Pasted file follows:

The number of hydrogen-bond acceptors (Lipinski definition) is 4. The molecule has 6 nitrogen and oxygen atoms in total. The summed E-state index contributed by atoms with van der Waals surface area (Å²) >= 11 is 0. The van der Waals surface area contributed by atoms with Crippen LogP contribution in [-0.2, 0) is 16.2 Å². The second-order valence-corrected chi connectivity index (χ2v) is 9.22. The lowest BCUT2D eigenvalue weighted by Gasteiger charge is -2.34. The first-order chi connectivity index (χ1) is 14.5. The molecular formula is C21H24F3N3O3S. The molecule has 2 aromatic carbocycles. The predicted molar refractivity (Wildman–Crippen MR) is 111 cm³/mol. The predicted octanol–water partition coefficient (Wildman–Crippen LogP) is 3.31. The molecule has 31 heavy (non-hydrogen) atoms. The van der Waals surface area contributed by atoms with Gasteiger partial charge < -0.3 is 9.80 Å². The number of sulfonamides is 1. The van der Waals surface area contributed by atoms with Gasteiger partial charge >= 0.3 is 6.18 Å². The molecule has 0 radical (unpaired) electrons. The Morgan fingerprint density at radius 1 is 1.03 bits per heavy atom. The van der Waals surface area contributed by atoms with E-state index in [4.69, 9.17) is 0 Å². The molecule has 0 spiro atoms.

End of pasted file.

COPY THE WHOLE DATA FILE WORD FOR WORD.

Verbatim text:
The number of hydrogen-bond acceptors (Lipinski definition) is 4. The molecule has 6 nitrogen and oxygen atoms in total. The summed E-state index contributed by atoms with van der Waals surface area (Å²) >= 11 is 0. The van der Waals surface area contributed by atoms with Crippen LogP contribution in [-0.2, 0) is 16.2 Å². The second-order valence-corrected chi connectivity index (χ2v) is 9.22. The lowest BCUT2D eigenvalue weighted by Gasteiger charge is -2.34. The first-order chi connectivity index (χ1) is 14.5. The molecular formula is C21H24F3N3O3S. The molecule has 2 aromatic carbocycles. The predicted molar refractivity (Wildman–Crippen MR) is 111 cm³/mol. The predicted octanol–water partition coefficient (Wildman–Crippen LogP) is 3.31. The molecule has 31 heavy (non-hydrogen) atoms. The van der Waals surface area contributed by atoms with Gasteiger partial charge < -0.3 is 9.80 Å². The number of sulfonamides is 1. The van der Waals surface area contributed by atoms with Gasteiger partial charge >= 0.3 is 6.18 Å². The molecule has 0 radical (unpaired) electrons. The Morgan fingerprint density at radius 1 is 1.03 bits per heavy atom. The van der Waals surface area contributed by atoms with E-state index in [4.69, 9.17) is 0 Å². The molecule has 0 spiro atoms.